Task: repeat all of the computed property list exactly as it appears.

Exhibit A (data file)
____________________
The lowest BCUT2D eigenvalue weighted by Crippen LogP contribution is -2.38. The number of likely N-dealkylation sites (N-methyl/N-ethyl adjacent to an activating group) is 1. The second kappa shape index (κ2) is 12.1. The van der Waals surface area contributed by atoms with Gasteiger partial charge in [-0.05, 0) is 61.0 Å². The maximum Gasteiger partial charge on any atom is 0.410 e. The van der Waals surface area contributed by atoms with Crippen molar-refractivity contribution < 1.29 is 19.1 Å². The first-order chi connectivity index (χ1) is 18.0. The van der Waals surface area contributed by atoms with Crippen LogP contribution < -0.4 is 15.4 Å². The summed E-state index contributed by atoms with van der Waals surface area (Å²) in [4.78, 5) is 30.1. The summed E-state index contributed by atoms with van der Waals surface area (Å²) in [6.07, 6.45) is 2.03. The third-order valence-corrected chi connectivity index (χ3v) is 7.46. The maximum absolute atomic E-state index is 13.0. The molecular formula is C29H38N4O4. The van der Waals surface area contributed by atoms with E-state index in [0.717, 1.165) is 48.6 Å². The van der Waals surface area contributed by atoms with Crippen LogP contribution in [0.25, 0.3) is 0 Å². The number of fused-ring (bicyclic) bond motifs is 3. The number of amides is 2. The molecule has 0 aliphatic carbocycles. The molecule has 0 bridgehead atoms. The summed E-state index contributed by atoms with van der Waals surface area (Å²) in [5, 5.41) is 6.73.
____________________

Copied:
The lowest BCUT2D eigenvalue weighted by Crippen LogP contribution is -2.38. The number of likely N-dealkylation sites (N-methyl/N-ethyl adjacent to an activating group) is 1. The second kappa shape index (κ2) is 12.1. The van der Waals surface area contributed by atoms with Gasteiger partial charge in [-0.05, 0) is 61.0 Å². The maximum Gasteiger partial charge on any atom is 0.410 e. The van der Waals surface area contributed by atoms with Crippen molar-refractivity contribution < 1.29 is 19.1 Å². The first-order chi connectivity index (χ1) is 18.0. The van der Waals surface area contributed by atoms with Crippen LogP contribution < -0.4 is 15.4 Å². The summed E-state index contributed by atoms with van der Waals surface area (Å²) in [4.78, 5) is 30.1. The summed E-state index contributed by atoms with van der Waals surface area (Å²) in [6.07, 6.45) is 2.03. The third-order valence-corrected chi connectivity index (χ3v) is 7.46. The maximum absolute atomic E-state index is 13.0. The molecular formula is C29H38N4O4. The van der Waals surface area contributed by atoms with E-state index in [0.717, 1.165) is 48.6 Å². The van der Waals surface area contributed by atoms with Crippen LogP contribution in [0.25, 0.3) is 0 Å². The number of fused-ring (bicyclic) bond motifs is 3. The number of amides is 2. The molecule has 0 aliphatic carbocycles. The molecule has 0 bridgehead atoms. The summed E-state index contributed by atoms with van der Waals surface area (Å²) in [5, 5.41) is 6.73.